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It is interesting to note that the Iranian Foreign Minister’s visit to Pakistan coincides with the visit of the Imam of Kaab’a, who also met with the Prime Minister of Pakistan. The Imam-e-Kaaba has emphasized that the Muslim world considers Pakistan its strength. He also reiterated that Kashmir is part of Pakistan.
In February last month, Pakistan sent a contingent of troops to Saudi Arabia on a training and advisory mission as part of a long-standing defense cooperation agreement between Pakistan and Saudi Arabia. The two countries have enjoyed a close relationship for decades. Relations between Iran and Saudi Arabia, on the other hand, have remained fraught ever since the Iranian revolution in 1979. The Crown Prince of Saudi Arabia included Iran in his new definition of ‘axis of evil’. The two countries are strategic competitors in a number of theaters, most notably in Yemen, Syria, Iraq and the broader middle-east in general.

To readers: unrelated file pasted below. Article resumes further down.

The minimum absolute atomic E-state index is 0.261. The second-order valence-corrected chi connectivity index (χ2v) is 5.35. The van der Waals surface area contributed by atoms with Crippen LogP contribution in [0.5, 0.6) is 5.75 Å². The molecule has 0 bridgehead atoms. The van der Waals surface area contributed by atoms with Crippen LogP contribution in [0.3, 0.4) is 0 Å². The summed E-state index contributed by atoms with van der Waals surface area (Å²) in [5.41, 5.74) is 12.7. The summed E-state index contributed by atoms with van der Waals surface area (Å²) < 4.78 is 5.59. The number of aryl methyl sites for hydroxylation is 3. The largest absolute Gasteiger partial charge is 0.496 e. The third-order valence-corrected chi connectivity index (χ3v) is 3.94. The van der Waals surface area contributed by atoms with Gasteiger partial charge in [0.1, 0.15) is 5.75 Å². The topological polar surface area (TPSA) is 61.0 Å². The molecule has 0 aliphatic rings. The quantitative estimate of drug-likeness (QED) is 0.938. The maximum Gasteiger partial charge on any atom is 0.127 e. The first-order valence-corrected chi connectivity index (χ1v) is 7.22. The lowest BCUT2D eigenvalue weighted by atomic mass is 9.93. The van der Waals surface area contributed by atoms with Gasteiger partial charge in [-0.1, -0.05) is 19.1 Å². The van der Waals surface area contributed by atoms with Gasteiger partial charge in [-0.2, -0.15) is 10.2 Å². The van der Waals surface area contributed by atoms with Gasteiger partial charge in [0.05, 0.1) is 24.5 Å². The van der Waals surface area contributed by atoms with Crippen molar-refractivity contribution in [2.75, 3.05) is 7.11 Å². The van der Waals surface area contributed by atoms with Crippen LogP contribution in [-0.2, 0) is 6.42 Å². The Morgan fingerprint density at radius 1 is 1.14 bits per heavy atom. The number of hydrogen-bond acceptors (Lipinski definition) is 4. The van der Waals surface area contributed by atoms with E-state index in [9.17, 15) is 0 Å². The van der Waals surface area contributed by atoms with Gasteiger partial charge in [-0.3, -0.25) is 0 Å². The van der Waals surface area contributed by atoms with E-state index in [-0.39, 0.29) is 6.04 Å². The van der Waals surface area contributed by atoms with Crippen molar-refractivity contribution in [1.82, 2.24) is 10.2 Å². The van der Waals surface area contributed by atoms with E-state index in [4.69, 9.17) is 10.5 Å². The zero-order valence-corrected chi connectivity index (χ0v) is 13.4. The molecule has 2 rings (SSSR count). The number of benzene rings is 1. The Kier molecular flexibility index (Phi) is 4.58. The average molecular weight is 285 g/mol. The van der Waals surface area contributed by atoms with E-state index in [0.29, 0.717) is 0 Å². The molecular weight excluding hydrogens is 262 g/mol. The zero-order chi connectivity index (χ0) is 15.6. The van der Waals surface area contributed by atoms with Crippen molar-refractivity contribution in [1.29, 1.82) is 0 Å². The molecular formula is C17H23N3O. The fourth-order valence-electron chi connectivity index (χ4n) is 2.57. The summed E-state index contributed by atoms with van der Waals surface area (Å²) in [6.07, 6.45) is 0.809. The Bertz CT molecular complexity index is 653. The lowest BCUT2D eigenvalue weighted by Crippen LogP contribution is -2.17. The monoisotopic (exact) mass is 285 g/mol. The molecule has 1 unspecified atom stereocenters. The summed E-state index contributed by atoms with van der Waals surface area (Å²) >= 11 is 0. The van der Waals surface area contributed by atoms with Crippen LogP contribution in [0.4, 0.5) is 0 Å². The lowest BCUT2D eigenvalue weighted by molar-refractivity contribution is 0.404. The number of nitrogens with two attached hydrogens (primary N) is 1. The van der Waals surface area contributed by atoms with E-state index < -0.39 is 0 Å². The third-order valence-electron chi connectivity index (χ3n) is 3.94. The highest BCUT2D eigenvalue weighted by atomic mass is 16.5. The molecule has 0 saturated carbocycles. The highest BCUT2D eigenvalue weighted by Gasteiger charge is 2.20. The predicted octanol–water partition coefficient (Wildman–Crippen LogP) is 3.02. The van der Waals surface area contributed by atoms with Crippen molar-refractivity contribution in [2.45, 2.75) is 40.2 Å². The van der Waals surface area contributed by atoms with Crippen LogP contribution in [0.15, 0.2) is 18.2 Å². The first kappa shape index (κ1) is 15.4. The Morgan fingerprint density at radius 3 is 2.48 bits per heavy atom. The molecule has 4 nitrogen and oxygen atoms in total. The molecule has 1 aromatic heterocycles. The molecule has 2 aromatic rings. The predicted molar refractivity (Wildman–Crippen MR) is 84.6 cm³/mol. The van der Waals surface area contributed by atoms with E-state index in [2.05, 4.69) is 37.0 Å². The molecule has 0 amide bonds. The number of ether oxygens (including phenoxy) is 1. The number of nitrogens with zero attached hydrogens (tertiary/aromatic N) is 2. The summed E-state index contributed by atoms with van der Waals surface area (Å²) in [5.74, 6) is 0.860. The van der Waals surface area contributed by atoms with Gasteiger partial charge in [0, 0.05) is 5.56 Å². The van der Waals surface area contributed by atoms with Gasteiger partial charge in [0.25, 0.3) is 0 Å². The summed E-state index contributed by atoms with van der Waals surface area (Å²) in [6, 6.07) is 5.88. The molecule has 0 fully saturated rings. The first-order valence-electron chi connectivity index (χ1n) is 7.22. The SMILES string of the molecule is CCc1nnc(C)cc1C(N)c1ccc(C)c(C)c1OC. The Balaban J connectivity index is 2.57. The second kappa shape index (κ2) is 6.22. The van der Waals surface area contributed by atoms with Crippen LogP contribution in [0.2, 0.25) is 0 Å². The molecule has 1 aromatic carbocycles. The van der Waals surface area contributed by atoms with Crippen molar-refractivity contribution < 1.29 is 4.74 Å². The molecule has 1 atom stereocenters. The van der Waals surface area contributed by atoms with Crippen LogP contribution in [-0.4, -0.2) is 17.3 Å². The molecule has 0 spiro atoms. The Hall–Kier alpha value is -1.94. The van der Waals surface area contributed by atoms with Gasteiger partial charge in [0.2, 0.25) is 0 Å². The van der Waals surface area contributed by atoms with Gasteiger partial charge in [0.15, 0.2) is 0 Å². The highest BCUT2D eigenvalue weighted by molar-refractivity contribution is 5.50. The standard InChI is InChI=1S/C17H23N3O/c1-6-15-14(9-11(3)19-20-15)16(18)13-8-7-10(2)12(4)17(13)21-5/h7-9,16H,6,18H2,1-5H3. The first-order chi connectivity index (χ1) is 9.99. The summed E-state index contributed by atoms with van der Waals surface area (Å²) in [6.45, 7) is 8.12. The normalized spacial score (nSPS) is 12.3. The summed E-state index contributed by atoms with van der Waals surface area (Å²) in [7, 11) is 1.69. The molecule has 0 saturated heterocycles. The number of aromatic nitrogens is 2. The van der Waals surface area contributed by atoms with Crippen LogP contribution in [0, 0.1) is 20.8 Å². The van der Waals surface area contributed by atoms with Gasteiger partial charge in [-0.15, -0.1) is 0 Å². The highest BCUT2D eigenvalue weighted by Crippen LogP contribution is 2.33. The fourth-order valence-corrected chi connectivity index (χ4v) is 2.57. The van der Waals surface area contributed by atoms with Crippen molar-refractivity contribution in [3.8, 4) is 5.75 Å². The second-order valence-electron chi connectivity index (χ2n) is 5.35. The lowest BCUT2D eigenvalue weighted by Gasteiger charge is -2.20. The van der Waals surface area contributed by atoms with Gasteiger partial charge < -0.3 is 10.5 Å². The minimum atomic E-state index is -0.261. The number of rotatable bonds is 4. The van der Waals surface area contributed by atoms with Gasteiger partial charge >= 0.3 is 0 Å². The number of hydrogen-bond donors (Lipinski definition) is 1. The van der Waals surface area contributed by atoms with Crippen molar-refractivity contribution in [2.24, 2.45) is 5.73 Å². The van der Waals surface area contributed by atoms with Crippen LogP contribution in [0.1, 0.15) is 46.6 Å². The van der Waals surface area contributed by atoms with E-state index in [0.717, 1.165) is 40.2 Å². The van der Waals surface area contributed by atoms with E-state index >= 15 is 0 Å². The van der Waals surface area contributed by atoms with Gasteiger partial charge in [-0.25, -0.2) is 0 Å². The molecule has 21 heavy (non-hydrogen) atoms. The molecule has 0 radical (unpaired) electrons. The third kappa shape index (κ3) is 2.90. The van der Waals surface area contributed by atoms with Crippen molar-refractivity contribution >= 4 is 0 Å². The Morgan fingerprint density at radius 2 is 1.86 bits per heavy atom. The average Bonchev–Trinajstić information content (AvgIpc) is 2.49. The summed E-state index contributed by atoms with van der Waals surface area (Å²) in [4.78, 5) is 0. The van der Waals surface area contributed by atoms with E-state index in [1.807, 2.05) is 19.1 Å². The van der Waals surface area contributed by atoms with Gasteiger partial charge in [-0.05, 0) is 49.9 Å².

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The Foreign Minister of Pakistan addressed lawmakers in the National Assembly two days before the beginning of the visit of his Iranian counter-part and assured that Pakistani troops in Saudi Arabia are strictly there for ‘internal security’ of Saudi Arabia. In what could easily be termed skillful diplomacy, the Iranian Foreign Minister has likened Pakistan’s relationship with Saudi Arabia to Iran’s relationship with India.